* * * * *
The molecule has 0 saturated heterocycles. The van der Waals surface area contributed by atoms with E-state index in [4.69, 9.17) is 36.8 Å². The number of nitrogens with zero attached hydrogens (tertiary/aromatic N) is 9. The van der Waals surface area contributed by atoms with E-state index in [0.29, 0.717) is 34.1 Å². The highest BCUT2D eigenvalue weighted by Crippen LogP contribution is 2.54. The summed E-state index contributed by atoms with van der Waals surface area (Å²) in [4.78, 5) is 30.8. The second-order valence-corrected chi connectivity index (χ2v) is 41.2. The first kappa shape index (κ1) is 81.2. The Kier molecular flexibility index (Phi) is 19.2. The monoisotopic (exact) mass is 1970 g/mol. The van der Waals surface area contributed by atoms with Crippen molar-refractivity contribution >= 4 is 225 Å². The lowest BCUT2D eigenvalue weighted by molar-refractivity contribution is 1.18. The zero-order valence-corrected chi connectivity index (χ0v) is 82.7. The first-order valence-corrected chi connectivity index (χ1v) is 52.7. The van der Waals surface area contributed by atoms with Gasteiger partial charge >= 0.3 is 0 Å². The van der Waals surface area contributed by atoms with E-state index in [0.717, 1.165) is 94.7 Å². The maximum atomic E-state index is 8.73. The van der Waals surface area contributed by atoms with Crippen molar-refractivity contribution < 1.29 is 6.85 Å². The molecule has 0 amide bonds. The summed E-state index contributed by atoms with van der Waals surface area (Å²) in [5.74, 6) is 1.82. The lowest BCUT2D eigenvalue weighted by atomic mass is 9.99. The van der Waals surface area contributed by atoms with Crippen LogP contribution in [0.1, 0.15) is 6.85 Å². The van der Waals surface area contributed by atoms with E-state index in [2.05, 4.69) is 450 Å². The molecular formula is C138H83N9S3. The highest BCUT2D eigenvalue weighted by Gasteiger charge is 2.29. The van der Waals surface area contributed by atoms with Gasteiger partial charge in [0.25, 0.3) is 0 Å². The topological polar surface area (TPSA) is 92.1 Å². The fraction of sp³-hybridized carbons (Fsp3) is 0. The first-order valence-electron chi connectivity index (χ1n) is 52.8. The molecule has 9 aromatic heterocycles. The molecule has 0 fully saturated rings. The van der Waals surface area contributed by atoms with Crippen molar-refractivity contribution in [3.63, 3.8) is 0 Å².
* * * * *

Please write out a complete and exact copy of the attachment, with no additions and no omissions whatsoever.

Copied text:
The molecule has 0 saturated heterocycles. The van der Waals surface area contributed by atoms with E-state index in [4.69, 9.17) is 36.8 Å². The number of nitrogens with zero attached hydrogens (tertiary/aromatic N) is 9. The van der Waals surface area contributed by atoms with E-state index in [0.29, 0.717) is 34.1 Å². The highest BCUT2D eigenvalue weighted by Crippen LogP contribution is 2.54. The summed E-state index contributed by atoms with van der Waals surface area (Å²) in [4.78, 5) is 30.8. The second-order valence-corrected chi connectivity index (χ2v) is 41.2. The first kappa shape index (κ1) is 81.2. The Kier molecular flexibility index (Phi) is 19.2. The monoisotopic (exact) mass is 1970 g/mol. The van der Waals surface area contributed by atoms with Crippen molar-refractivity contribution >= 4 is 225 Å². The lowest BCUT2D eigenvalue weighted by molar-refractivity contribution is 1.18. The zero-order valence-corrected chi connectivity index (χ0v) is 82.7. The first-order valence-corrected chi connectivity index (χ1v) is 52.7. The van der Waals surface area contributed by atoms with Gasteiger partial charge >= 0.3 is 0 Å². The van der Waals surface area contributed by atoms with E-state index in [0.717, 1.165) is 94.7 Å². The maximum atomic E-state index is 8.73. The van der Waals surface area contributed by atoms with Crippen molar-refractivity contribution < 1.29 is 6.85 Å². The molecule has 0 amide bonds. The summed E-state index contributed by atoms with van der Waals surface area (Å²) in [5.74, 6) is 1.82. The lowest BCUT2D eigenvalue weighted by atomic mass is 9.99. The van der Waals surface area contributed by atoms with Crippen LogP contribution in [0.1, 0.15) is 6.85 Å². The van der Waals surface area contributed by atoms with E-state index in [2.05, 4.69) is 450 Å². The molecular formula is C138H83N9S3. The highest BCUT2D eigenvalue weighted by Gasteiger charge is 2.29. The van der Waals surface area contributed by atoms with Gasteiger partial charge in [0.25, 0.3) is 0 Å². The topological polar surface area (TPSA) is 92.1 Å². The fraction of sp³-hybridized carbons (Fsp3) is 0. The first-order valence-electron chi connectivity index (χ1n) is 52.8. The molecule has 9 aromatic heterocycles. The molecule has 0 fully saturated rings. The van der Waals surface area contributed by atoms with Crippen molar-refractivity contribution in [3.63, 3.8) is 0 Å².